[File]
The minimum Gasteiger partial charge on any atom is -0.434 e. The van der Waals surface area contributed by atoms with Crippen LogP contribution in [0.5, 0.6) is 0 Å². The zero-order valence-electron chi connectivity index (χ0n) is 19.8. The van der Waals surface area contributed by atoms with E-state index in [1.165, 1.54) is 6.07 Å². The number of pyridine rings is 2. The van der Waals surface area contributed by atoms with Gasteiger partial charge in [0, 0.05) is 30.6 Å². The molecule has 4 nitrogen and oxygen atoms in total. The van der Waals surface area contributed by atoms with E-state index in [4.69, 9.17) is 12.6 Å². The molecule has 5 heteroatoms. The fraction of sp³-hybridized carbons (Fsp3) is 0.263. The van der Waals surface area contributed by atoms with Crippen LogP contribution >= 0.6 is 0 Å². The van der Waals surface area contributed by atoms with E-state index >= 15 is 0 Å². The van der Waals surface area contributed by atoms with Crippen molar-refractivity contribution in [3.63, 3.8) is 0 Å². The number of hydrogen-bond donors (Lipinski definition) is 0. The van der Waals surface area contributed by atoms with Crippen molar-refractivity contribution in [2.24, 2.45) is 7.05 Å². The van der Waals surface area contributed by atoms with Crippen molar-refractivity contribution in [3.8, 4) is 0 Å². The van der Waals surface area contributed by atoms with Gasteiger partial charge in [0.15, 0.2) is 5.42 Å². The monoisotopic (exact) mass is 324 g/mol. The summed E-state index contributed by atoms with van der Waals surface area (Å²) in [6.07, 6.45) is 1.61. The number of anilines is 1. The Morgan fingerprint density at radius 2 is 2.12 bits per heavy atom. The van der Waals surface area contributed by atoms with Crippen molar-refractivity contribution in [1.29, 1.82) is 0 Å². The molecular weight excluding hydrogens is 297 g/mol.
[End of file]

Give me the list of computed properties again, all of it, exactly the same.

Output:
The minimum Gasteiger partial charge on any atom is -0.434 e. The van der Waals surface area contributed by atoms with Crippen LogP contribution in [0.5, 0.6) is 0 Å². The zero-order valence-electron chi connectivity index (χ0n) is 19.8. The van der Waals surface area contributed by atoms with E-state index in [1.165, 1.54) is 6.07 Å². The number of pyridine rings is 2. The van der Waals surface area contributed by atoms with Gasteiger partial charge in [0, 0.05) is 30.6 Å². The molecule has 4 nitrogen and oxygen atoms in total. The van der Waals surface area contributed by atoms with E-state index in [4.69, 9.17) is 12.6 Å². The molecule has 5 heteroatoms. The fraction of sp³-hybridized carbons (Fsp3) is 0.263. The van der Waals surface area contributed by atoms with Crippen LogP contribution >= 0.6 is 0 Å². The van der Waals surface area contributed by atoms with E-state index >= 15 is 0 Å². The van der Waals surface area contributed by atoms with Crippen molar-refractivity contribution in [3.63, 3.8) is 0 Å². The number of hydrogen-bond donors (Lipinski definition) is 0. The van der Waals surface area contributed by atoms with Crippen molar-refractivity contribution in [2.24, 2.45) is 7.05 Å². The van der Waals surface area contributed by atoms with Crippen molar-refractivity contribution in [3.8, 4) is 0 Å². The van der Waals surface area contributed by atoms with Gasteiger partial charge in [0.15, 0.2) is 5.42 Å². The monoisotopic (exact) mass is 324 g/mol. The summed E-state index contributed by atoms with van der Waals surface area (Å²) in [6.07, 6.45) is 1.61. The number of anilines is 1. The Morgan fingerprint density at radius 2 is 2.12 bits per heavy atom. The van der Waals surface area contributed by atoms with Crippen molar-refractivity contribution in [1.29, 1.82) is 0 Å². The molecular weight excluding hydrogens is 297 g/mol.